A real-life example of conjunct motion can be heard in Beethoven's 'Ode to Joy.' A real-life example of disjunct motion can be heard in 'The Star-Spangled Banner.' Both conjunct and disjunct motion are important in melody, and most melodies are actually a mixture of conjunct and disjunct motion. Listen to this clip of Mozart's Piano Sonata No. 1 in C Major (video at 03:22). Can you tell which parts are conjunct and which are disjunct? The places where notes are jumping up and down the staff are disjunct, and the places where notes are stepping up and down from space to line or line to space are conjunct.
Melodies are substantial enough to be music on their own, but they often sound empty and lonesome without some accompaniment. Thus, many composers add supporting notes called harmony. There are many types of harmony that can be added, but in general, harmony can be defined as notes that sound simultaneously. Harmony acts as notes that support a melody.
Harmony often adds a framework or context for the melody, like a setting in a story. Think back to 'Mary Had A Little Lamb.' We can harmonize the melody by adding accompanying notes. We can do this by adding a countermelody or by adding chords.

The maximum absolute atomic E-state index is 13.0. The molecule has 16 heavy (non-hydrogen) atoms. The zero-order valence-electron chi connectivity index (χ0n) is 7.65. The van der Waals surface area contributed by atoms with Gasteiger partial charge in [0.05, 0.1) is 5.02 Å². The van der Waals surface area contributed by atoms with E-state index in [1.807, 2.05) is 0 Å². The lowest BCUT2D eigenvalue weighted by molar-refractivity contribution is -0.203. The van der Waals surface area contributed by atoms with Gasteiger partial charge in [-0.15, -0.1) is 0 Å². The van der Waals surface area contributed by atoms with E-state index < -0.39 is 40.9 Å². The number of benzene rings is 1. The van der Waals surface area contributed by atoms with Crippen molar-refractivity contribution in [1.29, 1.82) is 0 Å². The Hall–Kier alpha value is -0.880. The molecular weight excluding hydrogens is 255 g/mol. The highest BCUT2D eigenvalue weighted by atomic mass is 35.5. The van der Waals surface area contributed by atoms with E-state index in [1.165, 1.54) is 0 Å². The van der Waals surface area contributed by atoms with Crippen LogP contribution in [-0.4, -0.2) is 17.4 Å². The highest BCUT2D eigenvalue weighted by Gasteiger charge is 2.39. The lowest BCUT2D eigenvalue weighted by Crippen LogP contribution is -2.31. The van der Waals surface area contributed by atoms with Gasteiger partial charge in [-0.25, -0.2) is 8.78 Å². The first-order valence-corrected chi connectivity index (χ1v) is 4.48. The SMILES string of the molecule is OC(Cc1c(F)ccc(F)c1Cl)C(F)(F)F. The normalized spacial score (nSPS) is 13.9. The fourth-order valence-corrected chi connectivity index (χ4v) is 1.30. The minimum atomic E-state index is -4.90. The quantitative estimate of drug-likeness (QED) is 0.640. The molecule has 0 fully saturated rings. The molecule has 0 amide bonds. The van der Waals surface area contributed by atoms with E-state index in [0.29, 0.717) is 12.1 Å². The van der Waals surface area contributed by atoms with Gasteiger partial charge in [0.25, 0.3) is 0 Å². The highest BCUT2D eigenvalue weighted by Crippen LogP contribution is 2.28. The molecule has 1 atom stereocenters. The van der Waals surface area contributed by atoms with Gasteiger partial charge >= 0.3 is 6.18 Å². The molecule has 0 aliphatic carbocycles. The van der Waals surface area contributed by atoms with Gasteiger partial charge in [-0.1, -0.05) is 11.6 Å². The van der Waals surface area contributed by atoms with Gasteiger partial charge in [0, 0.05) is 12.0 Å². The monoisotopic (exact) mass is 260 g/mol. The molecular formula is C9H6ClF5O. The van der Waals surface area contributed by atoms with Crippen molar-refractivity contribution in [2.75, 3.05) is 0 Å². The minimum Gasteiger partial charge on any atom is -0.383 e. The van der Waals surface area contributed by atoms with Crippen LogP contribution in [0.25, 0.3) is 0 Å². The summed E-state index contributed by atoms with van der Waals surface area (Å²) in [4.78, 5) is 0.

A countermelody is a secondary melody that is made to accompany the primary melody. The countermelody can be higher- or lower-pitched than the primary melody. Sometimes they are played with simultaneous rhythms.
With 'Mary Had A Little Lamb,' a countermelody might sound like this (video at 04:56). Handel's 'Hornpipe' is a famous example of this type of countermelody. Other times, there is a sort of 'conversation' that happens between the melody and the countermelody. Bach was a master of this, as you can hear in his Fugue in G minor (video at 05:32).
A very famous example that contains both styles of countermelody is Pachelbel's Canon in D. In the beginning, we hear the melodies moving together (video at 05:55), and as the song develops, the instruments begin to take on their own parts to create a beautiful collection of countermelodies.